January 18, 2016

Sitting in the Park and the Loss of Self

Sitting in the Park and the Loss of Self

I wasn't sure how I got here. I could tell you the things that lead up to it—fights, loss, and the struggle to understand my life, but it is a familiar story of a marriage gone bad. The heartbreak and pain that comes when it starts to sink in that things are not what they seem, but this was not the story I knew I needed to tell or felt convinced was where I wanted to go.

It was not that I did not indulge in the orgy that comes from taking apart your life and trying to find where you made that wrong turn. How another person could have hurt you so bad and why you never saw the things that seemed so glaringly obvious now. It is just that in my heart I knew that as fearful as things were I had been living in a suffocated world. My world had grown so small that it had almost killed me. A violence that threatened my very being.

It was a cold late afternoon when I was released from jail and started the long walk back towards the neighborhood I knew. Not sure where I was going really, but trying to appear as if I had some plan. Of course with no phone, money or car that was rather difficult. At my age, a woman should have a plan. She would know what she was doing and where she was going. Didn't I always have a plan—a way of dealing with what was going on in my life? It seemed a tragic joke as I thought how all those plans were falling apart and I had nowhere to go. The order of protection was going to keep me away from the place I had called home for so long. Here I was homeless with no plan in sight; sobbing in a park. Who was this woman I had become and how did she get here?

For years, I had made five-year plans. I had a calendar that recorded all the various events in my life as a wife. A woman who owned property—knew her neighbors and chatted up the mailman. I had paid taxes and raked leaves, thinking that this was how I would spend the rest of my life. Little did I know that I would be sitting in the park I had walked the dog in and sobbing with no place to go.

"Go home and be a wife," he shouted at me. I was in shock, tears streaming down my face as I contemplated his words. Home, wife and going there was not what seemed to be going on. Who was I and why was I not home now figuring out what was for dinner. Scrambling to get my brain to work and trying to convince the officer that it was not possible for me to go home. There was no longer a "home" for me to go to. My husband had me arrested and here I sat. Not sure where I was supposed to go and having no means to go there. The death of the life I thought I had and the letting go of what I thought my marriage was. This was not me and yet it was. Sitting there in the cold and wondering how I had gotten here allowed me to see that there had been a plan, but obviously not this one.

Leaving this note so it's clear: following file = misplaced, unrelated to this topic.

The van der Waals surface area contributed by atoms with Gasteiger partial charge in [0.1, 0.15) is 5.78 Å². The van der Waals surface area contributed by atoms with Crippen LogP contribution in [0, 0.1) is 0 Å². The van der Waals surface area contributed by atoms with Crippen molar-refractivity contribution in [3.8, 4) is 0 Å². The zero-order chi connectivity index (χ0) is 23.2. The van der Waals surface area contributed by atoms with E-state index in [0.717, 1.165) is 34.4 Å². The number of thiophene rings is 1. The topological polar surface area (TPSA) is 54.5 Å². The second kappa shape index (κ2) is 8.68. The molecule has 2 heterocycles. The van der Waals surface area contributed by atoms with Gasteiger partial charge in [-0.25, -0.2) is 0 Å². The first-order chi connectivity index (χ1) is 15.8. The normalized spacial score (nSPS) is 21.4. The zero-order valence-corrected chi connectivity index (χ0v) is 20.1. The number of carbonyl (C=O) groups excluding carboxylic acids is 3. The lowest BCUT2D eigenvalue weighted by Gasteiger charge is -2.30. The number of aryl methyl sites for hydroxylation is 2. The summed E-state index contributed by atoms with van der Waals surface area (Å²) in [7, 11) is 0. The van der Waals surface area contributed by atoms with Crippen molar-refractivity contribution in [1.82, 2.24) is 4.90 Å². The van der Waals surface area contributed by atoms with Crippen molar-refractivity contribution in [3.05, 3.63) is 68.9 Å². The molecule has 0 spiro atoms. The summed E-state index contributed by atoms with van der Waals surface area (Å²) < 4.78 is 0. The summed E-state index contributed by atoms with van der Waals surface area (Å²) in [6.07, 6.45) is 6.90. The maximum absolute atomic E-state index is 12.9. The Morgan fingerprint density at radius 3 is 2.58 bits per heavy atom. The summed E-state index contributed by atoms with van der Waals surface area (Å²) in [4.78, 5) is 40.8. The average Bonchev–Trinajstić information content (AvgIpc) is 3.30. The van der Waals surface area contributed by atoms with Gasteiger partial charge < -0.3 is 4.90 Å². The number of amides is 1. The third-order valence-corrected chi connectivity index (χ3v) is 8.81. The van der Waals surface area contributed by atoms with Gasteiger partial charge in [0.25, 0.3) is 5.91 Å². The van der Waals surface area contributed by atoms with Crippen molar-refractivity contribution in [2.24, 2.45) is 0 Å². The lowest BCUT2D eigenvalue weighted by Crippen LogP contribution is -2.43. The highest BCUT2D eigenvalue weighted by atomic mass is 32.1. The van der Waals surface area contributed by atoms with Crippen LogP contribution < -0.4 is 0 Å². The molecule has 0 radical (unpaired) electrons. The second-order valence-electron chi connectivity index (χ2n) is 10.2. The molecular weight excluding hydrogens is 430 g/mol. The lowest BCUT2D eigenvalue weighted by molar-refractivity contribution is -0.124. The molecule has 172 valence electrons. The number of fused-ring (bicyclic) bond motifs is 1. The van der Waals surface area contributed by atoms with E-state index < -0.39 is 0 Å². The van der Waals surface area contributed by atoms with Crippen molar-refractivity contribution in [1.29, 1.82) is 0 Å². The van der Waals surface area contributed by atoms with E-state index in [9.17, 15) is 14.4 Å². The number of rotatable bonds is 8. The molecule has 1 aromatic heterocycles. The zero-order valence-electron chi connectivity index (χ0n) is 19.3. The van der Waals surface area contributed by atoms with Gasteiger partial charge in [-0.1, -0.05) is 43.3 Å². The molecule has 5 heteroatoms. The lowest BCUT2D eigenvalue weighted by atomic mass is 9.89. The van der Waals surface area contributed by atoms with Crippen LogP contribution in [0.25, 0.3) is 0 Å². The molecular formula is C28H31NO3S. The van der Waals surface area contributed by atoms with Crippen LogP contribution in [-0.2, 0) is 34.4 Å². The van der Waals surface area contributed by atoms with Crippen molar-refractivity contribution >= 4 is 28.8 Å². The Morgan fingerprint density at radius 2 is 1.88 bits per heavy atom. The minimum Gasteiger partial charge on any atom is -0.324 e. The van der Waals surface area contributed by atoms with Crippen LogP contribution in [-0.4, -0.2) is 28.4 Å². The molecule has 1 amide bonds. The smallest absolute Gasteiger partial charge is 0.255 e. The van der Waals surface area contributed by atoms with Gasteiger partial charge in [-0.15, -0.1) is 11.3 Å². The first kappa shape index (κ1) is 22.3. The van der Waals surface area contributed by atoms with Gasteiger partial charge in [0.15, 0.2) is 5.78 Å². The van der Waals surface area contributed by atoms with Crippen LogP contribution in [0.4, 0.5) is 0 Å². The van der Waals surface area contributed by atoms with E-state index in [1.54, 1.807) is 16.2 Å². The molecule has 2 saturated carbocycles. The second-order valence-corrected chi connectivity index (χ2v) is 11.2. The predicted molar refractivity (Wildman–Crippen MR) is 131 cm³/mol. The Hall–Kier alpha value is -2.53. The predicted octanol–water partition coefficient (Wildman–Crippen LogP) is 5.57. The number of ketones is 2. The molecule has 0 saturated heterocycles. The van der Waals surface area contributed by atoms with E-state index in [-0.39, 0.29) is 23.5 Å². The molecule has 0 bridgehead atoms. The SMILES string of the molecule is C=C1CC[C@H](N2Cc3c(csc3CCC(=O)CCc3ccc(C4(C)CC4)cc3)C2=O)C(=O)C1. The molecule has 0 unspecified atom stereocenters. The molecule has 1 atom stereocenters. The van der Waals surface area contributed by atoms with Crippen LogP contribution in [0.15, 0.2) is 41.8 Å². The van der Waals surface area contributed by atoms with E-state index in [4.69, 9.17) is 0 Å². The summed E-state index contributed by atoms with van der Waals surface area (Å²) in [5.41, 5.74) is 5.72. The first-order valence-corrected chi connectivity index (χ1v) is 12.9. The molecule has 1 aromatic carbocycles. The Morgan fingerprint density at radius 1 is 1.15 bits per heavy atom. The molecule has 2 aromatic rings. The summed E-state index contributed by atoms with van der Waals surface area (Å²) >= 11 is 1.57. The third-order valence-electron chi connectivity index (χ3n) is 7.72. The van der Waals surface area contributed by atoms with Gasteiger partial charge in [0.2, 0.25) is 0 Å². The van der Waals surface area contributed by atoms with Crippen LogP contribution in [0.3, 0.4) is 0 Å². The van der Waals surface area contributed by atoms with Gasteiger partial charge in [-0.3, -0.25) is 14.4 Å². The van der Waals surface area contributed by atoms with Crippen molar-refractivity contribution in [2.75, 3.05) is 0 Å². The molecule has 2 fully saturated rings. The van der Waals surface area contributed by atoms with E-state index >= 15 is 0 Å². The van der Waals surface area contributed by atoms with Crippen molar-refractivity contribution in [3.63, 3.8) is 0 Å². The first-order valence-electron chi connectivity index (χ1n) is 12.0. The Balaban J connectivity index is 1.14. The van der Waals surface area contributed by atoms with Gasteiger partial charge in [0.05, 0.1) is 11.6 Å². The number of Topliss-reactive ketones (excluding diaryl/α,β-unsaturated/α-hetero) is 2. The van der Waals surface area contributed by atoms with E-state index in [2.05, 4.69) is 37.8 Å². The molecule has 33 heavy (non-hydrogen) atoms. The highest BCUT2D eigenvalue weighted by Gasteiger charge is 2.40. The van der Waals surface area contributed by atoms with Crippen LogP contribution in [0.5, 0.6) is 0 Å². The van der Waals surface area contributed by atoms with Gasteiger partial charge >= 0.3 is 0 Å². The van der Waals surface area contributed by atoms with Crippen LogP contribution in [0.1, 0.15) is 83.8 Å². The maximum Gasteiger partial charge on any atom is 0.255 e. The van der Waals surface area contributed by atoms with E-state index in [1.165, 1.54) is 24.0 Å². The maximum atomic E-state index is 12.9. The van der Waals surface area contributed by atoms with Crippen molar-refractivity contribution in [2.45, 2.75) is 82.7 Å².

I was no longer the wife, neighbor or friend I had planned for. Somehow I had forgotten along the way who I really was and the coldness in my bones told me that things were going to change drastically. The thought of sleeping in the park was frightening and as I thought of these things a lady came by with her friendly dog to call me some help. It wasn't long before this officer was trying to figure out what was going on—I really didn't know. After all the plans I had made, I had nowhere to go. The thought of going home now seemed as remote as why I was in the park in the first place. My life shifted in two directions at the same time. The life I had collided with the one already forming in the park. It was all changing very rapidly and no sooner had one event began another was eclipsing it. Each part dying simultaneously as images and events raced through my mind.

A part of me knew things were dead and were dying slowly. The stagnant way I was living was getting harder and harder to bear. The self I had made growing weary under the demands of the wife I was supposed to be and not the person I wanted to be. The divide was growing larger every day until it seemed the burden became too much. I could no longer hide the grief and pain of conforming to a life that was no longer authentic. That no longer nourished my soul and made me happy.

I came to see that in some awful way not being allowed to return home had in fact been a way for me to leave. To know that I was in such violent danger of losing myself completely. That finding my way back home was actually what I needed to do. The home in my heart, the home of myself and the person who had slowly been pushed out. The way forward was not about others now, but about what I needed to do for myself. Going home was no longer an option as the home that I thought I had no was longer there.

The cold, gray park was actually the start of where I needed to look. The wind ripping through my thin jacket stirring up the ghosts of the past. The death of a story I knew and the hope of one that was to be written. Stumbling out of the park towards my new life and the hope that comes from knowing that things would be ok. That life has a way of sometimes forcing you to see things you can no longer ignore. Leading you from the darkness of one part to the light of another. This was the story that felt right. The chapter that saw the death of who I was for the woman I was to become and needed to be.



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